Pro-Mubarak Forces Cause Massive Riot In Egypt Leaving 74 Dead and 1,000 Injured
Chaos in Cairo
As injured football fans arrive at train station after ‘covert attack by Egyptian security forces’ left 74 dead and 1,000 wounded in stadium riot, this was the chaotic scene at Cairo’s main train station last night as hundreds of football fans returned from a stadium riot which left 74 dead and more than 1,000 injured.
Anxious Egyptians gathered to see whether friends and family had made it back safely after violence flared in the Mediterranean city of Port Said when local team Al-Masry beat Cairo’s Al-Ahly, the country’s most successful club, 3-1.
Security forces loyal to ousted Egyptian president Hosni Mubarak have been blamed for sparking the football riot. The final whistle prompted more than 13,000 home fans, armed with knives, iron bars and machetes, to storm the pitch and attack rival Al-Ahly players and their 1,200 supporters.
Anger quickly spread across the country – and thousands of protesters turned up at the Ramses terminal to chant ‘Down with military rule’.
Al-Ahly goalkeeper Sharif Ikrami, who was injured in the clashes and said the entire team had now quit football, said dead bodies were carried past him in the changing room.
He said: ‘There were people dying in front of us. It’s over.
‘We’ve all made a decision that we won’t play soccer any more. We can’t think about it.’
Pure hooliganism, and a bitter long-standing rivalry of clashes between the two sets of fans, was initially blamed for the worst football riot in Egyptian history.
But speculation is now mounting that the riot was orchestrated by pro-Mubarak forces in revenge against Al Ahly’s ultra fans.
The ultras had used their experience confronting police at matches to play a significant role in defending Cairo’s Tahrir Square – the heart of the uprising – against Mubarak’s heavy-handed security forces.
Albadry Farghali, a member of parliament for Port Said, screamed in a telephone call to live television: ‘The security forces did this or allowed it to happen.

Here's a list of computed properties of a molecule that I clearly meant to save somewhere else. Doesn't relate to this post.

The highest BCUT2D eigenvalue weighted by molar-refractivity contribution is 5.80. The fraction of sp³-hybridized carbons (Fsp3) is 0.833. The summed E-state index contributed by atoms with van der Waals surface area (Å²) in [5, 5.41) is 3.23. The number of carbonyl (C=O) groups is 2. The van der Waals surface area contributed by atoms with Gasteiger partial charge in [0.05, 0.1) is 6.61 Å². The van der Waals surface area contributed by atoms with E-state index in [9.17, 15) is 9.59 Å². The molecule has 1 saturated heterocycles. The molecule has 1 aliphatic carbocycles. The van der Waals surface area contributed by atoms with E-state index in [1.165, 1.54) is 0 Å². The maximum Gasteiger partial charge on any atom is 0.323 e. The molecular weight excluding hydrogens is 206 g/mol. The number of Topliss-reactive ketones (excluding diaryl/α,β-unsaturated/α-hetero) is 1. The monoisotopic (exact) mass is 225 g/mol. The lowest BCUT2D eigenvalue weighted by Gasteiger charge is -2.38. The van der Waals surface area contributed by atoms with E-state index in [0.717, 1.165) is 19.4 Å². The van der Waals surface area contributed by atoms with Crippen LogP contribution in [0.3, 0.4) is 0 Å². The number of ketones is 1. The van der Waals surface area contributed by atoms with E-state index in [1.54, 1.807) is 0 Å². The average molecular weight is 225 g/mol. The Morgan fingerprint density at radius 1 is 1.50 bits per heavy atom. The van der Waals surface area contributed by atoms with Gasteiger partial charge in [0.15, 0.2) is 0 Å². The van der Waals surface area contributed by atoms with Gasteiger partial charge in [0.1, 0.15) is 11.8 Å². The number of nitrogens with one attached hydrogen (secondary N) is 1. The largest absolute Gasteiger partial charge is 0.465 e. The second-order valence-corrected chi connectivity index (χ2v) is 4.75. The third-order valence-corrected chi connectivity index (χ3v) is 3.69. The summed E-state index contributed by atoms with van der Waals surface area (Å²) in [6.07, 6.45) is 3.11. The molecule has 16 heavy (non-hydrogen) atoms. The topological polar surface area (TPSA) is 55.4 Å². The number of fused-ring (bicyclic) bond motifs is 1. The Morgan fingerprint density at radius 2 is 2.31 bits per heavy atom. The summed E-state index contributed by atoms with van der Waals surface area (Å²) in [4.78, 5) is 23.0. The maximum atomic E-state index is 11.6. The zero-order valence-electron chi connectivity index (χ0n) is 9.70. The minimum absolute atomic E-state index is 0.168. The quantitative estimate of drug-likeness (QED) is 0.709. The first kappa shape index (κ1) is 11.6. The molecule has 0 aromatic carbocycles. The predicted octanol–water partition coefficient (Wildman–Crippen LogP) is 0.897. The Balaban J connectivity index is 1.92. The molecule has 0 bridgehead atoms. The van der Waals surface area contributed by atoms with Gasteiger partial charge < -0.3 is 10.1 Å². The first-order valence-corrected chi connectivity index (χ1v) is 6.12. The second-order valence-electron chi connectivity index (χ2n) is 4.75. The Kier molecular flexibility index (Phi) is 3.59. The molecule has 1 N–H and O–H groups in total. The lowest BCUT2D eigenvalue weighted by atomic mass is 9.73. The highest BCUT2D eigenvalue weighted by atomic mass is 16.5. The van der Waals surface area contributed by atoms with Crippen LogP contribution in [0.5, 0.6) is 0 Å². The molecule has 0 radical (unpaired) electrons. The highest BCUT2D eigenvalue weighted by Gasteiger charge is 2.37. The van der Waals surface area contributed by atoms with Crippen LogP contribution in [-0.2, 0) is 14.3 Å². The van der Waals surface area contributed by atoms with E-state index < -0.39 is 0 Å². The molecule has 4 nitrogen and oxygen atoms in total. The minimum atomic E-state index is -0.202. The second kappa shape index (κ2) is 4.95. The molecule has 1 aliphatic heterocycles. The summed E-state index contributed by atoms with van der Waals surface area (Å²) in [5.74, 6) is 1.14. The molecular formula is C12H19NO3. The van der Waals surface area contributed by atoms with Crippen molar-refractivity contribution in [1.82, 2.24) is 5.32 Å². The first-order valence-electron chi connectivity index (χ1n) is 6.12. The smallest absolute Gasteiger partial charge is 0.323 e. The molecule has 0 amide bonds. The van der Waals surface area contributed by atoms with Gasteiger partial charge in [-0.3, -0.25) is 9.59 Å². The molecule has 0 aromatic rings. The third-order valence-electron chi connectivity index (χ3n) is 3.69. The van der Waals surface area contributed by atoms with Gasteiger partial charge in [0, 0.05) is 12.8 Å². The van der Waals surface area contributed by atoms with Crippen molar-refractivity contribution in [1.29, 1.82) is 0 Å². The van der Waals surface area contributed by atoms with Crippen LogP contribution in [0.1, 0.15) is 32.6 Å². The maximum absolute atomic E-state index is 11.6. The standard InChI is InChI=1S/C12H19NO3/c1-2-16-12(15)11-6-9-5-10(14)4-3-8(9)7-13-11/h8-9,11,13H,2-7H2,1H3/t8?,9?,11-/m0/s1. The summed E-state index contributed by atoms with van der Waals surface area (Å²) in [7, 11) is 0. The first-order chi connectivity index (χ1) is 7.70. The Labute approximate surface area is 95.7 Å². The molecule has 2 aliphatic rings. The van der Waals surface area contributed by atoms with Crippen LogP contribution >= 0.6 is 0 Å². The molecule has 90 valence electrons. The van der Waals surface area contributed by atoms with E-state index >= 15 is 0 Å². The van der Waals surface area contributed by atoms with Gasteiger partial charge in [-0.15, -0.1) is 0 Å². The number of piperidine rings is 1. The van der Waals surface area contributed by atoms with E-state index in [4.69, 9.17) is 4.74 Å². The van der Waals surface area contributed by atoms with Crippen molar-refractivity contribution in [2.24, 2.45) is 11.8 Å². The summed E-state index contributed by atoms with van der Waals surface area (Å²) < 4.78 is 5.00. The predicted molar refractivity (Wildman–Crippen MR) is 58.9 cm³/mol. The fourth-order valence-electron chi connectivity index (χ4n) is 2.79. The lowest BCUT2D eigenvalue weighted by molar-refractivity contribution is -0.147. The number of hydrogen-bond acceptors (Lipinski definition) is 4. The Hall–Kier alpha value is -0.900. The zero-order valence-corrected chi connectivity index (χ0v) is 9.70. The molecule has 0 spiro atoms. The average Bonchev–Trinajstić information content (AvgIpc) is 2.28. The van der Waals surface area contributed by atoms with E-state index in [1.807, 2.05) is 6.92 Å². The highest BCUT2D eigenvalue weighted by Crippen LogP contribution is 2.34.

‘The men of Mubarak are still ruling. The head of the regime has fallen but all his men are still in their positions.’ Former Al-Ahly player Hani Seddik told the BBC: ‘I don’t think this is about football. These trouble-makers were not football fans. source – Daily Mail UK
|Print article||This entry was posted by NTEB News Desk on February 2, 2012 at 2:32 pm, and is filed under Arab Spring, Middle East. Follow any responses to this post through RSS 2.0. You can leave a response or trackback from your own site.|
about 2 hours ago - 19 comments
about 1 month ago - 30 comments
about 2 months ago - 48 comments
about 3 months ago - 48 comments
about 5 months ago - 9 comments
about 5 months ago - 15 comments
about 5 months ago - 7 comments
about 5 months ago - 10 comments
Egypt’s ruling party is paying gangs of thugs to sexually assault women protesting in Cairo’s Tahrir Square against President Mohamed Morsi, activists said. They also said the Muslim Brotherhood is paying gangs to beat up men who are taking part in the latest round of protests, which followed a decree by President Morsi to give himself sweeping new powers.
about 5 months ago - 13 comments
Sharia Law rules the ‘new’ Egypt CAIRO (AP) — Tens of thousands of protesters took the streets in Egypt denouncing President Mohammed Morsi and a draft constitution that his Islamist allies approved early Friday in a rushed, all-night session without the participation of liberals and Christians. Anger at Morsi even spilled over into a…
about 5 months ago - 27 comments